Today my quest to break out some of my weird an unusual beers takes me back to 2007. It was a troubled time for America and I give you the following alliterative list to prove it:
Barbaro is euthanized, Bears lost the Super Bowl, Britney Spears shaves her head. Gets new tattoo, “Breakfast of Champions” author Kurt Vonnegut dies, Boris Yeltzin dies, Bob Barker leaves the “Price is Right” and Boston wins the World Series.
There were a lot of bad things, beginning with “B” that happened in 2007, but thankfully Burton Baton flew in the face of it all. Having been brewed off and on since it’s release in 2004, it eventually gained enough popularity to become brewed year-round. Thank goodness. It’s labeled as an Imperial IPA, but Burton Baton is actually a blend of an DIPA and an English-style old ale, which is then aged in a big ol’ oak tank. Normally, I would not review an IPA or DIPA that is one month over 6 years old. However, the bottle contradicts my logic by clearly stating, “Lush & enjoyable now, this beer ages with the best of ’em.” OK, I’ll bite. Let’s pour!
Aroma 10/12: Oak notes are prominent, but nothing about this beer is harsh or aggressive. The vanilla and oak touch the nose and bring with them some interesting travel companions. A faded citrus is next. It carries the remnants of juicy grapefruits and pineapple, but those fruity bits have all but disappeared completely. Thankfully, we still have a slight acidity that gives the scent a bit of a bite. The old ale notes come in after that and carry with them all the things we love about the style: sweet malts, a light roast, raisins, and a nice gentle warmth.
Appearance 2/3: I’m not expecting the world when it comes to carbonation in a 6 year-old bottle, but I was pleasantly surprised at the half finger of head that formed after a fairly aggressive pour. Unfortunately, the head was the high point for the appearance of this beer. It sits in the glass the murky color of a sun tea that has steeped too long and grown too dark. Held up to the light an attractive red can be found in the center of the glass, but it is poorly situated amidst a fog of rusty hues.
Flavor 19/20: Whoa! One is immediately lambasted by dark fruits, caramelized sugar, honey, a deceptively sneaky warmth, and a wash of malty sweetness. There’s no fading in here; this beer is sweet and it means it. There is a richness of flavor that cannot be anticipated from the aroma. I wish there were more to say about the backbone of the beer, but the flavors are so robust and well-blended that there is little opportunity for nuance. If held in the mouth a pepper note arises, but I am uncertain if that another remainder of the hops or just alcohol tingle. I swear that at times this beer even shows glimpses of maple syrup. The finish shows a slight warming and a moderate bitter to show us that the hops cannot be forgotten just yet. Both sensations linger well into the aftertaste where that pesky pepper note appears again as a dot on the horizon.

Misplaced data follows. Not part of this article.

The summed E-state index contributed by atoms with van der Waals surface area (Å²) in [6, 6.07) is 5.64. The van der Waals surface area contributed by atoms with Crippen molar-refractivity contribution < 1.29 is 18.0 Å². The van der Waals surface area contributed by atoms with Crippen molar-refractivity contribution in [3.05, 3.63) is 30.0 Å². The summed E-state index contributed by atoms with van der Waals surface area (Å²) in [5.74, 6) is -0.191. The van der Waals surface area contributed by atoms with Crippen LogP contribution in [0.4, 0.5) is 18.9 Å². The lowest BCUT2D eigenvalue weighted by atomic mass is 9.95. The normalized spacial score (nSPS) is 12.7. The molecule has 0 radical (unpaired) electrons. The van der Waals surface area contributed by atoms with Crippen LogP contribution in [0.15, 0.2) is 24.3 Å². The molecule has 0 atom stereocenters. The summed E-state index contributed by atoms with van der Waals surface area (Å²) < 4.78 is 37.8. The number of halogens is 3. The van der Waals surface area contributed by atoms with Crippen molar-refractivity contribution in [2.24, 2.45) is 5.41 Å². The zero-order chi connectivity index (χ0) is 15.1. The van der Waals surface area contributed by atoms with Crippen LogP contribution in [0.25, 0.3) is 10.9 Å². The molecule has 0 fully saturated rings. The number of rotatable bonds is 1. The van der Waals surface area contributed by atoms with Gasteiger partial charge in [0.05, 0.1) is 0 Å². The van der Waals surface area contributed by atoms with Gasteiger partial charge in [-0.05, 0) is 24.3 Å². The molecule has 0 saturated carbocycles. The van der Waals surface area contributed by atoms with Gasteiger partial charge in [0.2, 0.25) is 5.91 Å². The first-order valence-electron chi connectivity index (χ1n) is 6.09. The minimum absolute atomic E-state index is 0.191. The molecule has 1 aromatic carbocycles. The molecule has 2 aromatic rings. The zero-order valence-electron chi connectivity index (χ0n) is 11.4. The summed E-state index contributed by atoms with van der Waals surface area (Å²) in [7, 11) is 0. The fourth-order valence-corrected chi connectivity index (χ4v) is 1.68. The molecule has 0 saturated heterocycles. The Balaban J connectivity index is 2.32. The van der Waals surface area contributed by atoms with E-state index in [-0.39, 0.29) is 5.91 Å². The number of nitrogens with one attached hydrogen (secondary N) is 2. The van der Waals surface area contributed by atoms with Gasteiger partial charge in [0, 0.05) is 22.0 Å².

Mouthfeel 5/5: Excellent work here. Not only is this beer smooth thanks to some barrel aging and some cellaring, but also thanks to gads of malt. Remember the honey and syrup mentioned earlier? Well, it’s nowhere NEAR as thick as those, but it’s just as silky and smooth. Since we’re on the subject, it definitely has a full body and loads of sugars to let this beer absolutely slide all over the mouth. It avoids becoming to heavy and thick by utilizing perfectly present carbonation, alcohol warmth, and that peppery prickle. The alcohol warmth, of course, gets stronger as the beer warms and helps contribute to a dryer finish. Prior to warming no one would have a clue about the 10% ABV.
Overall Impression 9/10: This aged incredibly well. True, the hops are not at their peak freshness, but that doesn’t mean their hallmark cannot still be found 6 years after bottling. The aroma was not the strongest trait of the beer, but the less impressive introduction made experiencing the rest of the beer an exciting surprise. The flavor was intense and sweet and the mouthfeel was amazing. This beer did great things with its dark fruits, oak, and camouflaged warmth. What a treat!
Total 45/50: Silky without being syrupy. Sweet, but not one-dimensional nor cloying. What more do you want? This beer gave big flavor without feeling like it was beating you. I would definitely say that at this age it errs more on the side of the English-style old ale than an Imperial IPA. It’s abundance of sweet malt, dark fruits, color, and apparent ability to age well all point toward the old ale. The aroma would indicate an IPA that is too old! A beer that clings to its “big beer” status and former glory with a thick body, now unbalanced sweetness, and perhaps a high ABV. Thankfully, it became much more than that over the last 6 years. Maybe Burton Baton was one of the best things to come out of 2007. It sure as hell wasn’t James Blunt.
Joel R. Kolander is the Cheif Blogger for Sud Savant, a beer-savoring blog for the rest of us. We’re not here to get plowed. We’re not here because we are world-famous beer critics. We’re here because we enjoy savoring a great beer with even better friends. Sharing great beer is just as amazing as finding it in the first place. Lets share!